It’s a neat way of combining limited firepower with maximum price signalling power as the government tries to dampen the inflationary heat.
It is also intended to alleviate short-term tightness in the Chinese supply chain caused by power rationing in Yunnan province.
The hydro-rich province, which accounts for around 12.5% of the country’s refined zinc production, is currently suffering from drought. All large power users, including zinc and aluminum producers, have been forced to reduce operating rates.
This supply constraint has coincided with a period of super-strong demand growth as Chinese manufacturing rebounds from the pandemic, led by the steel sector, a big zinc user for galvanised sheet.
The resulting tensions in the Chinese market-place have been the primary driver of higher zinc prices, both in Shanghai and in London.
China is the world’s largest processor of mined concentrates into zinc metal and its supply woes – a lack of raw material due to covid-19 lockdowns last year and the current operating cap in Yunnan – have coloured the global picture.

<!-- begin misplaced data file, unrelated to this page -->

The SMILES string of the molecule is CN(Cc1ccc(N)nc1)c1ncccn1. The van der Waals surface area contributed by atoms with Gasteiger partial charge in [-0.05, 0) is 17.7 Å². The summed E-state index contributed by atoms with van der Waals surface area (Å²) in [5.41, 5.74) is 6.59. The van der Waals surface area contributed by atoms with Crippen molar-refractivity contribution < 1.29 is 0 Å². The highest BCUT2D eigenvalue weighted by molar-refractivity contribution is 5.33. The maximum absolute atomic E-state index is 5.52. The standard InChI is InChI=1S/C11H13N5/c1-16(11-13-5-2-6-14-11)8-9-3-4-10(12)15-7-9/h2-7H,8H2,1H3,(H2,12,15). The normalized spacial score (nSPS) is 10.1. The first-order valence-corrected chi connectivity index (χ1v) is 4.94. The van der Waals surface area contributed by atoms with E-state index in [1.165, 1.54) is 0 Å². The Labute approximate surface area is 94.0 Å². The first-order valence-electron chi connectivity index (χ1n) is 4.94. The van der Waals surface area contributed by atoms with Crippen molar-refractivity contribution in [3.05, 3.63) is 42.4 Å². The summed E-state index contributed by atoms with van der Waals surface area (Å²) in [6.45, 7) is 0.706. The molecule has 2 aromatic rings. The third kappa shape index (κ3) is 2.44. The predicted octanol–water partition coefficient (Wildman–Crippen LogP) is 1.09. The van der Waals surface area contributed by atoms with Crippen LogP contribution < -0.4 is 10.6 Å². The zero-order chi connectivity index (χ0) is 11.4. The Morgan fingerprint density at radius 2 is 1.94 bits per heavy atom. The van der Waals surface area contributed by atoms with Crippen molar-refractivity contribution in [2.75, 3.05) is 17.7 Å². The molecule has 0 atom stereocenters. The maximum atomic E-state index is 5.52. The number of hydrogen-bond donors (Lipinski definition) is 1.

World mine supply surged by 11.3% in the first four months of this year as the disruption caused by lockdowns in key producer countries such as Peru fades.
Yet global refined metal production grew by only 4.5%, according to the International Lead and Zinc Study Group.
It estimates the zinc market recorded a supply-demand surplus of just 31,000 tonnes in January-April, compared with a surplus of 256,000 tonnes in the same period last year and an April forecast for a 353,000-tonne surplus this year.
The tighter-than-expected market is all down to the bottle-neck in China’s processing sector. The country’s refined metal production slid by 8.2% in May relative to April due to the power curtailments in Yunnan.
Yunnan’s rainy season normally starts around now, which should feed through to normalised operations at zinc smelters over the next couple of months.
At which point analysts at Macquarie Bank expect zinc to “drift back towards balance” amid both concentrates and refined metal surpluses. The bank forecasts the zinc price to fall from an average $2,720 per tonne this year to $2,300 next year. (“Commodities Compendium,” June 17, 2021)